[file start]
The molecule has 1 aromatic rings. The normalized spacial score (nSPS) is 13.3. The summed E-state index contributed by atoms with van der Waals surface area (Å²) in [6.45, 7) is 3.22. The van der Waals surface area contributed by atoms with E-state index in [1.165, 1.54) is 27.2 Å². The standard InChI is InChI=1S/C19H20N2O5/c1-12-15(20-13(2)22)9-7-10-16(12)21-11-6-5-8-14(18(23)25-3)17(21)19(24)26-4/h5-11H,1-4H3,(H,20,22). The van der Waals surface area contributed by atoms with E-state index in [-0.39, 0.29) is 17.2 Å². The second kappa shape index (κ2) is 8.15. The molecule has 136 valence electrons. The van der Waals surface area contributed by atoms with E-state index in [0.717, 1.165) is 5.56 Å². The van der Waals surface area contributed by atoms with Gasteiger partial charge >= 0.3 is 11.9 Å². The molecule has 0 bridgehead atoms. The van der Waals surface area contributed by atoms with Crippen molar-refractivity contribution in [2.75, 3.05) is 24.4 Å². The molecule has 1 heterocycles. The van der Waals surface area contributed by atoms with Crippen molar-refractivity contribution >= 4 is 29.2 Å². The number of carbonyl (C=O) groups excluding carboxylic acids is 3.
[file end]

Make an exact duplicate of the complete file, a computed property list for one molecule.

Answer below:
The molecule has 1 aromatic rings. The normalized spacial score (nSPS) is 13.3. The summed E-state index contributed by atoms with van der Waals surface area (Å²) in [6.45, 7) is 3.22. The van der Waals surface area contributed by atoms with E-state index in [1.165, 1.54) is 27.2 Å². The standard InChI is InChI=1S/C19H20N2O5/c1-12-15(20-13(2)22)9-7-10-16(12)21-11-6-5-8-14(18(23)25-3)17(21)19(24)26-4/h5-11H,1-4H3,(H,20,22). The van der Waals surface area contributed by atoms with E-state index in [-0.39, 0.29) is 17.2 Å². The second kappa shape index (κ2) is 8.15. The molecule has 136 valence electrons. The van der Waals surface area contributed by atoms with E-state index in [0.717, 1.165) is 5.56 Å². The van der Waals surface area contributed by atoms with Gasteiger partial charge >= 0.3 is 11.9 Å². The molecule has 0 bridgehead atoms. The van der Waals surface area contributed by atoms with Crippen molar-refractivity contribution in [2.75, 3.05) is 24.4 Å². The molecule has 1 heterocycles. The van der Waals surface area contributed by atoms with Crippen molar-refractivity contribution >= 4 is 29.2 Å². The number of carbonyl (C=O) groups excluding carboxylic acids is 3.